Most packaging is designed to look attractive on store shelves but we all know that consumers aren't just going to brick-and-mortar retailers anymore for their shopping needs. An increasing number of customers are visiting online stores nowadays and the physical retail is declining significantly.
Will this tendency influence the look and feel of package designs? With the brand no longer having to stand out in a sea of competitive packages, will design stay a significant factor online as well?
Those who believe that online and retail packaging design should be identical, argue that it is more important to have up-to-date pictures on the website. Those people claim that this imagery helps drive the purchase, not different packaging design. It was further noted that using the same packaging leads to brand consistency and operational efficiency.
On the other hand, those who believe primary packaging will differ for online and retail sales in the future, are also convinced that a company moving from B2B to B2C might change its strategy, given the different type of recipient. This suggests that a shift in e-commerce volume might also cause a company to reconsider its practice of identical packaging.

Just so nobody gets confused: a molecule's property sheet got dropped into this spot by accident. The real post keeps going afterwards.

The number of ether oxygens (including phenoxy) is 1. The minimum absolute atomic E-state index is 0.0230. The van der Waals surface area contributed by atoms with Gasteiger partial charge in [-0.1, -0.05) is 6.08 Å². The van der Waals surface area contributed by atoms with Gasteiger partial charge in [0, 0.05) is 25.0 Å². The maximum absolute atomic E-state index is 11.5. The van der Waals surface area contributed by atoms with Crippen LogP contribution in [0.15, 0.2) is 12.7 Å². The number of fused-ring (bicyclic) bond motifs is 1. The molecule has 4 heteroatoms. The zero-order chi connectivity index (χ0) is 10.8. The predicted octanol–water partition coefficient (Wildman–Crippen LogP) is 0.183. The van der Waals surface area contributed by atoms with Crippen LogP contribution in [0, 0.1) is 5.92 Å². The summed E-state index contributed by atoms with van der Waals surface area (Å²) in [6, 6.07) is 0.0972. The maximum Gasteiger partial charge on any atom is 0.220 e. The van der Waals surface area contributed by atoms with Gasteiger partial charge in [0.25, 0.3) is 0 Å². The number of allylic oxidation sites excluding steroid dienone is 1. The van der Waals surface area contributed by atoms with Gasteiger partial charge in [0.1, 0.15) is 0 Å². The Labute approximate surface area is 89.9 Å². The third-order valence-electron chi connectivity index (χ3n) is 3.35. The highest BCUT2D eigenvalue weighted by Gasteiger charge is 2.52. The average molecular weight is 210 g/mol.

Another reason for using different packaging is the reduced need of elaborated packaging in online sales, compared to a retail environment. Once the product has been shipped, the sale is accomplished; it is not necessary to further attract the buyer.
Anne Marie Mohan, senior editor at Packaging World, argues that the product packaging of the future will have to be designed to grab consumer attention in a different way. Currently, physical retailers compete for what she calls the "First Moment of Truth" – that initial several-second period in which package design can win over a customer.
Thanks to the Internet, however, that concept has now morphed into the "Zero Moment of Truth." According to Mohan, this is a term coined by Google to describe how consumers will research products online before deciding whether to buy them.
This means that online retail is driven by customer reviews more than we think. However, that doesn't mean that package design plays no role at all anymore. Instead, companies will use their labels to reinforce brand loyalty after that first purchase.
"You will never be able to get away from the graphics, because that's still what people are going to recognize," Madeline Haydon, founder and CEO of Nutpods (a company which produces dairy-free creamers made from almonds and coconuts), told Packaging World. "You want the product to look nice in their refrigerator or on the shelf, so that they remember and have an affinity for your brand."